Oct. 7, 2015 – Abraham Lincoln once observed that the best mode of obtaining a thorough knowledge of the law “is very simple, though laborious, and tedious. It is only to get the books, and read, and study them carefully.”
One great book to start with to learn Wisconsin law neither laborious nor tedious is the Wisconsin Attorney’s Desk Reference, a veritable Swiss army knife of books, providing quick, basic answers to practical questions on more than 35 practice areas.
Newly updated for 2015, this easy-to-use reference – available in both print and online as part of Books UnBound® – puts the information you need at your fingertips.
Quick Answers to the Question, ‘Can You?’
Suppose that last year you helped an elderly woman refinance her house. Last week she walked into your office, with a fuzzy and flatulent little dog on a leash. She wants you draw up a will, but only if you can assure her that Fido will be provided for after she’s gone. Can you handle it?
You open Wisconsin Attorney’s Desk Reference, and you turn to chapter 35, Animal Law, specifically section 35.49, “Wills and Trusts.” There you find that the new Uniform Trust Code makes it possible to create a “Trust for Care of an Animal.” You assure her you can do it, take down details, and set a follow-up appointment for the next week. She leaves happy, you clean up after Fido, and start drafting.
After work you meet your brother-in-law at the usual watering hole. He’s a classic garage-shop tinkerer who thinks he’s come up with a new kind of tool that could make a fortune. He’s thinking about a patent, but wants to know whether he would have to include his buddy on the application. He explains that the two of them had once discussed the idea over a beer and the buddy had shared a few thoughts. But your brother-in-law insists he had done all the tinkering and worked out the details.
You don’t know much about patent law, but you’ve recently browsed through your Wisconsin Attorney’s Desk Reference, specifically in section 26.8, “Conception and Inventorship.” There you had read that, although every “true” inventor must be listed on a patent application, contributing “ordinary skill and marginal insight” does not make one a true inventor. You advise your brother-in-law that if things are as he described them, he is free to pursue his dream and to leave his buddy out. But you also remind him that you are not a patent lawyer, and that he should talk to one before going any further.
In exchange for that insight, brother-in-law buys you a drink.
Next morning an older man comes to see you. He owns an apartment complex, and one tenant, a young man, has been harassing a female tenant, to the point that the woman has obtained a no-contact order against him. Your potential client doesn’t believe the man will observe the order, and anyway is tired of the drama. He simply wants to kick the young man out, and wonders if you can help him do it.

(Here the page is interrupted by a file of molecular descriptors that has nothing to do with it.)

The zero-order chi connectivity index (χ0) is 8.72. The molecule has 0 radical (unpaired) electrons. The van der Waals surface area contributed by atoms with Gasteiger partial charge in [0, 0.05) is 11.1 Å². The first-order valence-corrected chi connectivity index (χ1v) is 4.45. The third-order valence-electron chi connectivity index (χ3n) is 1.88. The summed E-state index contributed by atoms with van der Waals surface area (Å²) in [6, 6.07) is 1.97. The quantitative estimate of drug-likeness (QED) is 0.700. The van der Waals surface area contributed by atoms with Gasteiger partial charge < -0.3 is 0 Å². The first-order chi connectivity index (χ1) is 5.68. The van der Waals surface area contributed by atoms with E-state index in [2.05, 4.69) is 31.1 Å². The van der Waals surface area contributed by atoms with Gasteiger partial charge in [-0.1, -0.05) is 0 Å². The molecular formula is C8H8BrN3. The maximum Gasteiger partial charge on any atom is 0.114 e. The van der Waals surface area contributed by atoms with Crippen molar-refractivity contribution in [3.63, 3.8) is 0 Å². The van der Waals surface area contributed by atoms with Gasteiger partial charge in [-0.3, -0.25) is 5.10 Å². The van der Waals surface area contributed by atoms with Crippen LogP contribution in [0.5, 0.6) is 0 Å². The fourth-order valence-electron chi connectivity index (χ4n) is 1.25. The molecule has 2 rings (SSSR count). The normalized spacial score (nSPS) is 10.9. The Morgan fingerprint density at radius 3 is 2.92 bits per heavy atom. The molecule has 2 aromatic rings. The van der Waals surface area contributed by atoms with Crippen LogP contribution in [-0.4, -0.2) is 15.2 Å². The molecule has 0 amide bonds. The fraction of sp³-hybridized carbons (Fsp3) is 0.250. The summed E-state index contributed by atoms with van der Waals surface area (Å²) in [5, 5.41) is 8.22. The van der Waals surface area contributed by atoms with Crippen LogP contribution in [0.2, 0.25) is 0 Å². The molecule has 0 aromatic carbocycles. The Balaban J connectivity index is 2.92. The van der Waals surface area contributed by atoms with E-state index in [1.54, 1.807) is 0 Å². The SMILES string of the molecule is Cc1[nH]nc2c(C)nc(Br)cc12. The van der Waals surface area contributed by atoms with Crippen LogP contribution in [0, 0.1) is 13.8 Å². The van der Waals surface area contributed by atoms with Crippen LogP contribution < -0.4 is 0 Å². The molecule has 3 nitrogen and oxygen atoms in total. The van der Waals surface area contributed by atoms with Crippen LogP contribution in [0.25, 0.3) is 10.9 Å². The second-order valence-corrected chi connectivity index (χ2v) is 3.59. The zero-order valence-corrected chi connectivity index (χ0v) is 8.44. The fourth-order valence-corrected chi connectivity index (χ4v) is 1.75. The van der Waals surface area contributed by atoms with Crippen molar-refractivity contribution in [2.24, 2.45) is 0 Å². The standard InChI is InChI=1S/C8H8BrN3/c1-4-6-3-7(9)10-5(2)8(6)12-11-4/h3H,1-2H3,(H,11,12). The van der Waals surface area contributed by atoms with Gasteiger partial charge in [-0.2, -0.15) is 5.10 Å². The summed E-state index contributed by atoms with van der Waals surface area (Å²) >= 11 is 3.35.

You turn to section 32.3 of Wisconsin Attorney’s Desk Reference, in the chapter on “Landlord/Tenant Law.” You find discussion of the Safe Housing Act, which explains the procedure by which a landlord can terminate the lease of an “offending tenant” such as this young man. The potential client becomes an actual client, and you begin the termination procedure.
A few weeks later it becomes obvious that the troublesome tenant is refusing to go quietly into the night. Having completed a year of law school before opting for a life of motorcycles and mayhem, he decides to fight the termination. He files a plethora of obviously unsupportable defenses and counterclaims, supported by many pages of legal and quasi-legal documentation. You successfully navigate this legal briar-patch, after hours of research and court time, and succeed in getting the offending tenant evicted. You wonder if you can recoup any of those fees.
You look again to your trusted Desk Reference, and find a chapter on “Frivolous Claims.” It turns out that you are entitled to them if you can show that the claims and defenses were presented for an improper purpose, such as to harass and injure an opposing party. You get an award of fees. But of course trying to collect those fees will toss you into the realm of “Collector/Debtor Relations.” Fortunately, that’s covered in chapter 16 of Wisconsin Attorney’s Desk Reference.
It’s for times like these that you need the Wisconsin Attorney’s Desk Reference, which provides quick, basic answers to practical questions on more than 35 practice areas. It’s ideal for the general practitioner and anyone who may be addressing legal matters that fall beyond their usual area of expertise.
Wisconsin Attorney’s Desk Reference is available in print to members for $219 plus tax and shipping, and available via Books Unbound for members for $149.
Subscribers to the State Bar’s automatic supplementation service will receive future updates at a discount off the update price.
For more information, call the State Bar’s Customer Service at (608) 257-3838 or (800) 728-7788.